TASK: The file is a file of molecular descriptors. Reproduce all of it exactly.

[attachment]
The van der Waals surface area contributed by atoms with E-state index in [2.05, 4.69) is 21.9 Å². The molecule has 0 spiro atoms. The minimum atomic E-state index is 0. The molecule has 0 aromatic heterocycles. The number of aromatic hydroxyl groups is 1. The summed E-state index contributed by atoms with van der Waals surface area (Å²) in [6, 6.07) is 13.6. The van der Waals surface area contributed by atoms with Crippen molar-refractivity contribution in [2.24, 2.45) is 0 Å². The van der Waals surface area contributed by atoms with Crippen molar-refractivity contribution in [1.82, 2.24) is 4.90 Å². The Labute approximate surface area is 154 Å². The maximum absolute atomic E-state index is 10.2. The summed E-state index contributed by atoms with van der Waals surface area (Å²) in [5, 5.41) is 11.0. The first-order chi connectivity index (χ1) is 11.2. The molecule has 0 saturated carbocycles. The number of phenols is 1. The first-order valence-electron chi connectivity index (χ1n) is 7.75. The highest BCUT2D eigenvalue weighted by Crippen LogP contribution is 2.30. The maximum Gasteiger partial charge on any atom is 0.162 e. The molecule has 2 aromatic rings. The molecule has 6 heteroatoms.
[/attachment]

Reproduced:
The van der Waals surface area contributed by atoms with E-state index in [2.05, 4.69) is 21.9 Å². The molecule has 0 spiro atoms. The minimum atomic E-state index is 0. The molecule has 0 aromatic heterocycles. The number of aromatic hydroxyl groups is 1. The summed E-state index contributed by atoms with van der Waals surface area (Å²) in [6, 6.07) is 13.6. The van der Waals surface area contributed by atoms with Crippen molar-refractivity contribution in [2.24, 2.45) is 0 Å². The van der Waals surface area contributed by atoms with Crippen molar-refractivity contribution in [1.82, 2.24) is 4.90 Å². The Labute approximate surface area is 154 Å². The maximum absolute atomic E-state index is 10.2. The summed E-state index contributed by atoms with van der Waals surface area (Å²) in [5, 5.41) is 11.0. The first-order chi connectivity index (χ1) is 11.2. The molecule has 0 saturated carbocycles. The number of phenols is 1. The first-order valence-electron chi connectivity index (χ1n) is 7.75. The highest BCUT2D eigenvalue weighted by Crippen LogP contribution is 2.30. The maximum Gasteiger partial charge on any atom is 0.162 e. The molecule has 2 aromatic rings. The molecule has 6 heteroatoms.